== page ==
Approximately six months later, on a hot and hazy summer evening, Mr. Jones sustained an episode of ventricular fibrillation. A bystander witnessed the arrest and immediately initiated CPR. Subsequently, he was defibrillated by EMS personnel and recovered without complications. This event occurred despite his adherence to his medications, which included aspirin, a platelet P2Y12 receptor inhibitor, a statin, an ACE inhibitor, and a long-acting beta-adrenergic receptor blocker.
Repeat coronary angiography disclosed a patent LAD stent and no new obstructive lesions. Subsequently, an ICD was implanted. Over time, his LV ejection fraction has remained 35 to 40 percent without evidence of ischemia or aneurysmal dilation. Recently, a temperature inversion led to the accumulation of air pollutants with the appearance of a dense haze. He noted an increase in minor symptoms such as eye and throat irritation and intermittent cough. His breathing was not affected, but while walking to his mailbox he suddenly felt weak. As he started to sit, he received a therapeutic shock from the ICD. Subsequently, an interrogation of the device showed sustained and rapid ventricular tachycardia.
Clinical Scenario 4
An older man, a patient of yours, comes to your office in early spring complaining of frequent cough with phlegm, which he has developed over the recent months. He stopped smoking 30 years ago. He casually mentions that he is at times short of breath when bringing firewood into the house, but "the cord of wood is almost gone by this time of year.” He also mentions that he has noticed his wife coughing more often than is usual, though otherwise she is doing fine. He is taking high blood pressure medication and occasionally over-the-counter pain relievers.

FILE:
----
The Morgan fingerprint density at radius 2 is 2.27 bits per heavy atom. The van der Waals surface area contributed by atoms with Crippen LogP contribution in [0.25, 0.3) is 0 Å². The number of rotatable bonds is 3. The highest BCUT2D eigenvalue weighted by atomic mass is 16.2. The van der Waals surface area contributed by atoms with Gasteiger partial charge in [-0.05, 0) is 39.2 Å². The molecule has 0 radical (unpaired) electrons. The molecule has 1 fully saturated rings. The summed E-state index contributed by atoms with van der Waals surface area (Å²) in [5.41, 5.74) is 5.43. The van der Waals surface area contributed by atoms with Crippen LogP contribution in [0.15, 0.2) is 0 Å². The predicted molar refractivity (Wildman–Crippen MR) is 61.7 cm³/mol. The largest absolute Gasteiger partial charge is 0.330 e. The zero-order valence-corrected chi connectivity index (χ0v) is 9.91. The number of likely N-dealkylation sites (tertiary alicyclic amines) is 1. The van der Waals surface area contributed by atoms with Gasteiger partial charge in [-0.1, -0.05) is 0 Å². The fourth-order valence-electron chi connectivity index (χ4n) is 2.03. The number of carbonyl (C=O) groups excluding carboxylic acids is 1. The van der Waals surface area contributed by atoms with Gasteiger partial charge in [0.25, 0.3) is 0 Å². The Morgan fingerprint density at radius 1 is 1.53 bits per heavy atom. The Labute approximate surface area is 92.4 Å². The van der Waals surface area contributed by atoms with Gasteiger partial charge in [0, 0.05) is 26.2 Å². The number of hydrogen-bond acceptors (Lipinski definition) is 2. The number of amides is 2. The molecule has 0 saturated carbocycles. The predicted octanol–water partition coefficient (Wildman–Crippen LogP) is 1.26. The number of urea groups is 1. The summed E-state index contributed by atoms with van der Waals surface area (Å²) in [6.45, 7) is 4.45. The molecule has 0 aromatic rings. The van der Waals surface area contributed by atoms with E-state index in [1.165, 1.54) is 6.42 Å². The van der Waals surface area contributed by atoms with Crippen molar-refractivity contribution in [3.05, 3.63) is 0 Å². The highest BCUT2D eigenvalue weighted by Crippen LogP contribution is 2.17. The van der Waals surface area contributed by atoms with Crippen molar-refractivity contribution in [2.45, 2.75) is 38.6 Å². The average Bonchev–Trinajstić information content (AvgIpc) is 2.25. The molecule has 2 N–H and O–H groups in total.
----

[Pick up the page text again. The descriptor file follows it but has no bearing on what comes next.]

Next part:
You saw him in early fall for a routine annual check-up. At that time, he was doing well and, apart from controlled blood pressure and minor aches, had no major complaints. He has mild COPD not requiring medication. His spirometric parameters (FEV1, FEV1/FVC) were at the lower limit of normal for his age but FEF25-75 was reduced. On this visit, he has no fever, chest discomfort, or changes in bodily functions. However, his FEV1 is about 5 percent lower than it was when you saw him six months ago. A chest film shows mild hyperinflation but no masses or infiltrates.
Clinical Scenario 5
You have treated John for asthma since early childhood. He is skin-test positive for house dust mite antigen. He is now a sixth grader and comes to your office with his mother. You are a bit surprised by the visit, because his scheduled annual check-up is still a couple of months away. When inquiring why, you are told that he ran out of bronchodilator refills earlier than usual. His mother reports that during school days John is using his inhaled bronchodilator more frequently than before. On further questioning, she recalls that he has had a couple of nocturnal asthma attacks, which she controlled by “rescue” inhaled medication. John has not had any upper respiratory tract infection (URI) symptoms.
His mother mentions that since last September John has been attending a new middle school. She reports that he likes it very much; however, it is a bit noisy in the classroom because they are widening an interstate close to the school and the students can hear movement of heavy trucks and machinery going on all day long. This work has been going on for at least half a year. His medical history since you last saw him is otherwise unremarkable. The home environment has essentially remained unchanged, with no pets. He has a few high-pitched wheezes over the anterior chest on expiration.
Clinical Scenario 6
Mrs. K. is a 35-year-old non-smoker who comes to your office because of seasonal allergy symptoms (rhinitis, conjunctivitis) that she cannot sufficiently control with the over-the-counter medication she has used in the past. She denies wheezing or chest tightness. Apart from her mild allergy to pollen, which has manifested during springtime over several years, her past medical history is not significant.
A thorough environmental history reveals that she lives in a neighborhood that was once rural, but has grown substantially over the last couple of years and has become a high-density residential area. She likes to jog around the neighborhood every afternoon when she returns from her work as a secretary in an insurance office. Nobody in her household smokes and she does not have any pets. She is not allergic to any food. After excluding all major risks factors, you decide that it is unnecessary to do any allergy or pulmonary function tests at this time. However, when you are taking her environmental history, she mentions that traffic in the neighborhood where she runs after work is much heavier than it used to be.